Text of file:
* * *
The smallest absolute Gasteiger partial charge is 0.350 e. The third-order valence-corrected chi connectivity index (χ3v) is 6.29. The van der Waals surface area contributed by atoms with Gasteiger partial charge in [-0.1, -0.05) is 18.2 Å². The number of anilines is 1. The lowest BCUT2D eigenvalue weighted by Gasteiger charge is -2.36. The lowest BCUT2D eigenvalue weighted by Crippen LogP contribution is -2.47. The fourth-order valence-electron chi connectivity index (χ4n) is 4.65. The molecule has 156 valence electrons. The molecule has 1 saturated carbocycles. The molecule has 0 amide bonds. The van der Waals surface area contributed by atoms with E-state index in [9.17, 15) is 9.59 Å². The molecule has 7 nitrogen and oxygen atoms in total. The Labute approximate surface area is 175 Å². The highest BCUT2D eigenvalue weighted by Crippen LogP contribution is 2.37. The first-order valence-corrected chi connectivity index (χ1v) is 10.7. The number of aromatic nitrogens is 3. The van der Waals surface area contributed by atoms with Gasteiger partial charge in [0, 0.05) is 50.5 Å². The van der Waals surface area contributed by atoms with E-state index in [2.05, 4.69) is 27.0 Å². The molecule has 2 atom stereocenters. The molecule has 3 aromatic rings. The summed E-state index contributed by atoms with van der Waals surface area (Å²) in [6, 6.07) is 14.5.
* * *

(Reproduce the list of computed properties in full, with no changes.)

The smallest absolute Gasteiger partial charge is 0.350 e. The third-order valence-corrected chi connectivity index (χ3v) is 6.29. The van der Waals surface area contributed by atoms with Gasteiger partial charge in [-0.1, -0.05) is 18.2 Å². The number of anilines is 1. The lowest BCUT2D eigenvalue weighted by Gasteiger charge is -2.36. The lowest BCUT2D eigenvalue weighted by Crippen LogP contribution is -2.47. The fourth-order valence-electron chi connectivity index (χ4n) is 4.65. The molecule has 156 valence electrons. The molecule has 1 saturated carbocycles. The molecule has 0 amide bonds. The van der Waals surface area contributed by atoms with E-state index in [9.17, 15) is 9.59 Å². The molecule has 7 nitrogen and oxygen atoms in total. The Labute approximate surface area is 175 Å². The highest BCUT2D eigenvalue weighted by Crippen LogP contribution is 2.37. The first-order valence-corrected chi connectivity index (χ1v) is 10.7. The number of aromatic nitrogens is 3. The van der Waals surface area contributed by atoms with Gasteiger partial charge in [0, 0.05) is 50.5 Å². The van der Waals surface area contributed by atoms with E-state index in [2.05, 4.69) is 27.0 Å². The molecule has 2 atom stereocenters. The molecule has 3 aromatic rings. The summed E-state index contributed by atoms with van der Waals surface area (Å²) in [6, 6.07) is 14.5.